Look out for ticks

Love the outdoors? Look out for ticks!

The Covid-19 lockdown between March – July 2020 saw many more people getting out and walking in the great outdoors enjoying the parks, public footpaths and countryside in their local area.

While great for everyone’s health and wellbeing, this increase in exercise across the nation’s greenspaces has also increased the risk of being bitten by the many ticks that now live year-round across the UK. Many of these ticks now carry the Borrelia bacteria that causes Lyme disease as well as other bacteria and parasites that can lead to lifelong health complications and ill health.

Ticks are tiny, spider-like creatures no bigger than a poppy seed at nymph stage, that are attracted to the carbon dioxide we breathe out and the heat we emit as we walk through the grass. They attach themselves to you by hanging on to your hair or clothing and then bite your skin and embed their mouths to feed. It is through the process of feeding that they infect you with the borrelia bacteria and parasites.

Ticks are commonly found in woodland, heath and fields where they are often picked up by walkers, hikers, and people enjoying picnics or camping.

What may surprise many is that ticks are now also being found in urban gardens and city parks across the UK and reports are rising of people being bitten in their own back garden or park.

The reason for this is that depending on the life stage of the tick, they feed on a variety of creatures from sheep, cows, horses, wild deer and badgers, through small domestic animals such as dogs, cats and even garden hedgehogs, mice, voles and rats. Therefore, where you find small or large animals outdoors, you can find ticks.

By exercising caution and being vigilant when outdoors you can still enjoy the countryside or your back garden. Prevention is the best course of action to:

  • Firstly, prevent a tick bite. This seems obvious, but if you avoid getting bitten by ticks through your life, then you are much more unlikely to get Lyme disease.
  • Secondly, if you are bitten, prevent the disease from taking hold by seeking early and rapid treatment with a Lyme specialist or Lyme literate GP.

How to prevent a tick bite

The following measures may sound extreme, but with the rapid rise in tick-borne diseases worldwide, including the UK these are the recommended steps you should do every time you go outside.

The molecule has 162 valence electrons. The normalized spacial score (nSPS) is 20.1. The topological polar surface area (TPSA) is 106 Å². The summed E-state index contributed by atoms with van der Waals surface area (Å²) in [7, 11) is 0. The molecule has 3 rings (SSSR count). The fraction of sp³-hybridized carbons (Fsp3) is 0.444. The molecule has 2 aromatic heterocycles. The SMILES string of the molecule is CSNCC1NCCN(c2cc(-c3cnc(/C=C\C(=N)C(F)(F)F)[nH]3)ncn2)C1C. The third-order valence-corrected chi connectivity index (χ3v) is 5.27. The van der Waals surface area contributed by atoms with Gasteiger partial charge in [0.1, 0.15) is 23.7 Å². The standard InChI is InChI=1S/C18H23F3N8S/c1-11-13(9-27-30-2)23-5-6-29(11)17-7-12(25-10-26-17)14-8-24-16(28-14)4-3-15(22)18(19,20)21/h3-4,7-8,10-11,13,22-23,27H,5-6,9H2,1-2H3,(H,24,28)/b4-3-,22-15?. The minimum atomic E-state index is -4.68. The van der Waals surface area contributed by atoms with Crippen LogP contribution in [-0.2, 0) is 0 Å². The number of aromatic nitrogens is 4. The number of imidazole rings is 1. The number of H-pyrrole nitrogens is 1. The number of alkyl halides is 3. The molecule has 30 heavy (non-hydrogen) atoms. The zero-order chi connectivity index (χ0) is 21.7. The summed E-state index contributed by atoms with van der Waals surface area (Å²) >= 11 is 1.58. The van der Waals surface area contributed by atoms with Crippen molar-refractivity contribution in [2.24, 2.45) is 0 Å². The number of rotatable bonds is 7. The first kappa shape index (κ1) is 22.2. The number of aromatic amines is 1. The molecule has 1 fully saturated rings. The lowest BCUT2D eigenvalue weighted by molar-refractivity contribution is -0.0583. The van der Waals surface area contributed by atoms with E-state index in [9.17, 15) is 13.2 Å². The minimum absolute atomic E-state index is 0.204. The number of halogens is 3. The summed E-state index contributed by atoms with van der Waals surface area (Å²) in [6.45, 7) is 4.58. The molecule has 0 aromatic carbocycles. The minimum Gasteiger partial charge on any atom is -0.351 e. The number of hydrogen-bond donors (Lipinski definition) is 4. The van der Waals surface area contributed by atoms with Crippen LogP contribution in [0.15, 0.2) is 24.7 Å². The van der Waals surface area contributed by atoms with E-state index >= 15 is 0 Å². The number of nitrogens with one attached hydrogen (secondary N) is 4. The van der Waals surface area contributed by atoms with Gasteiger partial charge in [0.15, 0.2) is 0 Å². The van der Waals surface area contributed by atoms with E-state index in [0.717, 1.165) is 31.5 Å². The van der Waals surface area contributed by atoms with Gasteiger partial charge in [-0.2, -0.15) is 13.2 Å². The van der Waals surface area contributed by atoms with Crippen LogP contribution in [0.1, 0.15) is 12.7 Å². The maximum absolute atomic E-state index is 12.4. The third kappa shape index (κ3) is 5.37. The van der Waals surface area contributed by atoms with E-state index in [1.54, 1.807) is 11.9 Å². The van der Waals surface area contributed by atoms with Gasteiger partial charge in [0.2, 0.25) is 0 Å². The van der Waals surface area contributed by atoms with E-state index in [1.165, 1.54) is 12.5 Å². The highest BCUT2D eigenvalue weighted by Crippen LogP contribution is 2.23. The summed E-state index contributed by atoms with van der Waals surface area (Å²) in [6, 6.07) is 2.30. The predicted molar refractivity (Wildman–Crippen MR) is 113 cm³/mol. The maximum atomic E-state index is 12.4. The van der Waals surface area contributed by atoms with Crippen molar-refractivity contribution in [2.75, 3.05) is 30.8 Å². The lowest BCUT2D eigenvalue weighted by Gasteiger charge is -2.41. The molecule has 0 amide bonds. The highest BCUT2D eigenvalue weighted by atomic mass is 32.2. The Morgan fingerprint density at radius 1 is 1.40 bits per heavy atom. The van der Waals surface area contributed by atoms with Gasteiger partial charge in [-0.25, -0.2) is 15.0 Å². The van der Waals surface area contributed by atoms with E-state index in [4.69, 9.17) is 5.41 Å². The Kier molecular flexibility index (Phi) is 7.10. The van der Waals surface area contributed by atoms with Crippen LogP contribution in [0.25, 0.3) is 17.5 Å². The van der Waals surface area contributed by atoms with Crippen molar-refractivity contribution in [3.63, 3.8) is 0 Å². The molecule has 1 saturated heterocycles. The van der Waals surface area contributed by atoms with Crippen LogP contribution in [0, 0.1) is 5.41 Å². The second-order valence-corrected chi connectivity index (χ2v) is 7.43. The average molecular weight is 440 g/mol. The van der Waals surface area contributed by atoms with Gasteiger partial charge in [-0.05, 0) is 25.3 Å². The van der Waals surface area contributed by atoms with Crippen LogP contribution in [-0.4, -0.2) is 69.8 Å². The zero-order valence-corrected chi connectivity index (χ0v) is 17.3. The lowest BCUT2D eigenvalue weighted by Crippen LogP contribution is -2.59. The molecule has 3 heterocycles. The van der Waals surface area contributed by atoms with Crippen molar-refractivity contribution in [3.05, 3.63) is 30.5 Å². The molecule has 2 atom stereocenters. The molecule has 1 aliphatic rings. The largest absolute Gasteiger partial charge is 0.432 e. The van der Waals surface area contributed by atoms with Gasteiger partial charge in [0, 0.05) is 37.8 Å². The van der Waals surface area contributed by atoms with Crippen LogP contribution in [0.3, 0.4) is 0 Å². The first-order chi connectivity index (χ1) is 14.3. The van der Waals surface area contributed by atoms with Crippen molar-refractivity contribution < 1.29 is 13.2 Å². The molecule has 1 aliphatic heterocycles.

• Wear an insect repellent when outdoors in the countryside or if you are going to be gardening in flower beds, grasses where ticks may be found. Check that it’s one that repels ticks.
  • Take extra care in wooded areas, long grass, fields, heathland and parks.
  • Take the same precautions in your garden among grasses and flower beds.
  • Cover your arms and legs if they are going to come into contact with grasses etc.
  • Tuck your trousers into your socks to prevent ticks from crawling up your socks onto your legs.
  • Check yourself, your family and your pets when you’re out and about – brush off any ticks that are unattached.
  • Check yourselves again thoroughly when you return home – remember you can’t see the back of your body well so get someone else to check too.
  • If you find an embedded tick, remove it with a tick removal tool: if you can’t remove it, go to your doctor immediately or A&E if necessary.

How do you prevent Lyme disease from taking hold if you are bitten?

The good news is that if you catch a tick bite early (i.e. on the day it bites you), Lyme disease can often be treated with a preventative course of 3+ weeks of antibiotics.

Remember, you may not always see an Erythema Migrans rash (the typical bulls-eye rash that appears on your skin when a tick is infected with Lyme disease) so it is important that you do not rely on the rash as the only sign that you have been infected by Lyme disease and other co-infections.

  • You must act QUICKLY as the bacterium moves fast through the body and is highly resistant to the immune system.
  • If you feel unwell or see a rash after being bitten, see your GP immediately and say you’re worried you may have Lyme disease.
  • Early symptoms of Lyme Disease that appear in the acute stage, just after being bitten, include feeling like you have flu, fatigue, joint pain, headaches, fever and heart palpitations.
  • Remember, the classic ‘bulls-eye rash’ (Erythema Migrans) only appears in 25% of people who are bitten: don’t assume ‘no rash, no infection’ – it is simply not true. So if these symptoms appear without a rash, and you have spent time outdoors recently, see your GP.
  • Push your GP for antibiotics as this is the first line of treatment for tick-borne diseases. If they are taken in time, they can be successful in eliminating the disease.
  • Do NOT let yourself be dismissed or ignored by a GP as the debilitating symptoms of Lyme disease can last for years and do not disappear without expert treatment.
  • It is better to take antibiotics that may not be needed than to risk a potential Lyme disease infection that many suffer with for years at home, bedridden and unable to work or function normally.
  • Once Lyme disease moves from the acute/early stage into the long term chronic or persistent stage, it is currently only expert Lyme doctors in the private sector that can help you as many healthcare systems have not yet the right diagnostics or treatment protocols to help patients overcome this debilitating disease.

Date Published: August 28th 2020

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